Why You Should Choose Brussels for Your Erasmus Exchange


Updated on Jan 18 • 3 minute read

Brussels, the capital of Belgium, is a lively, colorful city, rich in culture and international diversity. It’s well-known for its chocolate, as well as for being the homeland of The Smurfs (Schtroumpfs), those lovable blue cartoon characters. Brussels is also the esteemed capital of the European Union.

Brussels possesses the unique talent of feeling like a smaller locale, but in the next breath, illustrating just how cosmopolitan it truly is. It is full of places to go, things to eat and wonderful people to turn into new friends.

Packed with international young people from a large number of different nationalities, an incoming student who is studying abroad is sure to feel at ease in no time in this gathering place for expats from all over the world. So, it’s easy to see why Brussels is an ideal location for your Erasmus exchange, but let’s explore even more of what this promising city has to offer!

What to eat

Of course, Brussels is known across the globe for their delicious chocolate, second only to perhaps the nearly infamous Swiss sweets. However, another delicious confection known as Spéculoos is an additional popular source of sugar. These are traditional cinnamon biscuits, which originated to mark the start of St Nicholas' feast on December 6th but are now an indulgence for any time of the year.

Where to drink

When you’re studying in Brussels, you will most definitely experience a momentous occasion or two that are best celebrated with a few drinks with your classmates, which could turn into a weekly tradition. So, it’s best to know about some of the best bars and pubs in the area to relax from the week’s lectures and exams, while getting to know your new friends.

The Hard Rock Cafe, located on the Grand Place, is also another great place to grab a few drinks, as well as a tasty burger. They are also known for their steaming hot cups of coffee.

Just for students

Students in Brussels usually participate in what might appear to be a rather unusual hazing ritual of sorts, referred to as activités de baptême or bleusailles. During this ritual, students will go about wearing a cape in the color of their faculty, and during this time, they must complete any “tasks” that the students with higher seniority request of them. This could include chugging a liter of beer, or taking some other sort of “dare.”

In the end, those who participate are rewarded with a cap called a penne, often accompanying a shaved head for the males or a dye job of green or blue for the females. This is why it’s not a good idea to wear your best clothing to these parties. Even though you might be tempted to “dress to impress,” your clothes will surely not be wearable again, so opt for something you won’t miss from your closet.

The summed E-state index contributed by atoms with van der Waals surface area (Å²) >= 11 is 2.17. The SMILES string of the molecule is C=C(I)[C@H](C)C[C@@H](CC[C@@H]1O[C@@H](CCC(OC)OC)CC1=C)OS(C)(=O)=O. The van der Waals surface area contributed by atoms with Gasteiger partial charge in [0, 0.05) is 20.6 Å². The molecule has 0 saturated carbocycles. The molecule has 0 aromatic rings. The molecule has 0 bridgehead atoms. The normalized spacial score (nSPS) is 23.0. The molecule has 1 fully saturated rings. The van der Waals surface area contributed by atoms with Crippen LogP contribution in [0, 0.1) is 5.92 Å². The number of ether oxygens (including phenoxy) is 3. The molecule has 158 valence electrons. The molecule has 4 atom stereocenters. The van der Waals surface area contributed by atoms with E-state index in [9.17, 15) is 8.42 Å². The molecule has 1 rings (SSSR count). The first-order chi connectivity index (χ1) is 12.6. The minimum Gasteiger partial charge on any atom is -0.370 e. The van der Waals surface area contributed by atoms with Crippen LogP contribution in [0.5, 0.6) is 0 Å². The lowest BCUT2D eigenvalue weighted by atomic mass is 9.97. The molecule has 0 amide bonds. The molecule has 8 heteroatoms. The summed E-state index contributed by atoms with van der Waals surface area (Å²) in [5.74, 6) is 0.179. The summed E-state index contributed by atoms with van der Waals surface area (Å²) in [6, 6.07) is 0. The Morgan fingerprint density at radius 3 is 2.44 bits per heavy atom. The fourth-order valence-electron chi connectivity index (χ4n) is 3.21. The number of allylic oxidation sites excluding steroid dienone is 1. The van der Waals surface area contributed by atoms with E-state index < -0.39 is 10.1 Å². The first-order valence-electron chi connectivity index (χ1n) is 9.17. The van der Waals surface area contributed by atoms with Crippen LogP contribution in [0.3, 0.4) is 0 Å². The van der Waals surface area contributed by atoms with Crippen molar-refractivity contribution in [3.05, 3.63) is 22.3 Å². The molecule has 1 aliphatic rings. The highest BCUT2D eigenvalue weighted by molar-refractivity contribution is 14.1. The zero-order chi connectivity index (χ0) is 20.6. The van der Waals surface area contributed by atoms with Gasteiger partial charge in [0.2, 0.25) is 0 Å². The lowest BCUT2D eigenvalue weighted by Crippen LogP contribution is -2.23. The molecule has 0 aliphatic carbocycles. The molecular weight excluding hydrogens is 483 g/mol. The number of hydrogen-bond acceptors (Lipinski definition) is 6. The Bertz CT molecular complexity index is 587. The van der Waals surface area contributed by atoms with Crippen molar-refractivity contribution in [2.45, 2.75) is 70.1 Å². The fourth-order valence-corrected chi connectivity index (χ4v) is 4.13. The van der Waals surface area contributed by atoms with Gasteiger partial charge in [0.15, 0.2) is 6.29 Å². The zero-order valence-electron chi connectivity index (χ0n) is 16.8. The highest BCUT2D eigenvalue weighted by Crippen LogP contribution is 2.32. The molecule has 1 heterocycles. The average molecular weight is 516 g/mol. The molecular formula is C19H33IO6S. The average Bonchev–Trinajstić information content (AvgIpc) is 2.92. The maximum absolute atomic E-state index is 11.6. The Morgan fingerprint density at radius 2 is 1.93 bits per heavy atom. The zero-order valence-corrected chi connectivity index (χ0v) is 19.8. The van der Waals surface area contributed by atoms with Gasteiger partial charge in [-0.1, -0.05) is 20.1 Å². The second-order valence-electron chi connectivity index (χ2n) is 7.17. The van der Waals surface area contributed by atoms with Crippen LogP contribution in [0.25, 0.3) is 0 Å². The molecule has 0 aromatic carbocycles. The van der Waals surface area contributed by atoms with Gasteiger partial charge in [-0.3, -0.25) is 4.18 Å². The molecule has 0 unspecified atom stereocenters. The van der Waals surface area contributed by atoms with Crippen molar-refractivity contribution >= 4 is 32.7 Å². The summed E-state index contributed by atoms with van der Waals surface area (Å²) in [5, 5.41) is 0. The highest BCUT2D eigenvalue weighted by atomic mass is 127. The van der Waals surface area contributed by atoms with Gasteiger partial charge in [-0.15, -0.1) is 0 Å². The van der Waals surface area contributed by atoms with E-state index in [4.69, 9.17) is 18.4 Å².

Additionally, the student drinking parties are often called “TD,” which is short for thé dansant (dancing tea party), and you can expect a variety of drinking games to go along with the revelry. One such custom is buying the 1€ beer at the bar. It’s traditional to drink most of the glass, and then throw the rest of the drink in the air, getting everyone around you wet. It’s a great time to spend the night dancing until dawn, plus it’s the absolute best way to acclimate to student life in Brussels.

Of course, it’s always a good idea to have a meal before you turn in for the night to help with that morning hangover. So, you’ll be glad to know that, whatever time the fun ends, there’s always a Kebab restaurant open to make sure you don’t go to sleep on an empty stomach.

Important do’s and don’ts


  • Drink as many Belgian beers as you possibly can!
  • Never skip a student party.
  • Join student organizations and meet new people.
  • Listen to the singer, Stormae, who is quite popular in Brussels, even filming a video in the city with a hidden camera.
  • Visit the Magritte Museum, dedicated to the talented Belgian painter.


  • Give a second thought to wearing your best clothes to a TD, a wild university party.
  • Don’t buy your chocolates in touristy areas, as that you’ll pay quite a bit more than at other sweet shops. Instead, try some of the stores near Chaussée d'Ixelles.
  • A clear day can turn into a rainy one in a matter of moments, so don’t leave home without always having an umbrella close by.
  • Don’t ever drive while or after drinking.
  • Don’t forget to shop at the wonderfully diverse food stores, offering organic, vegan, Italian, Moroccan and African foods, just to name a few.

Lastly, when beginning to search for accommodation in Brussels, remember that it is best to start looking at least three months before your intended relocation. With Brussels being a popular European capital, expect housing to rent out quickly! Make sure you move fast to secure the best room for you.

Enjoy your Erasmus exchange, and welcome to Brussels!

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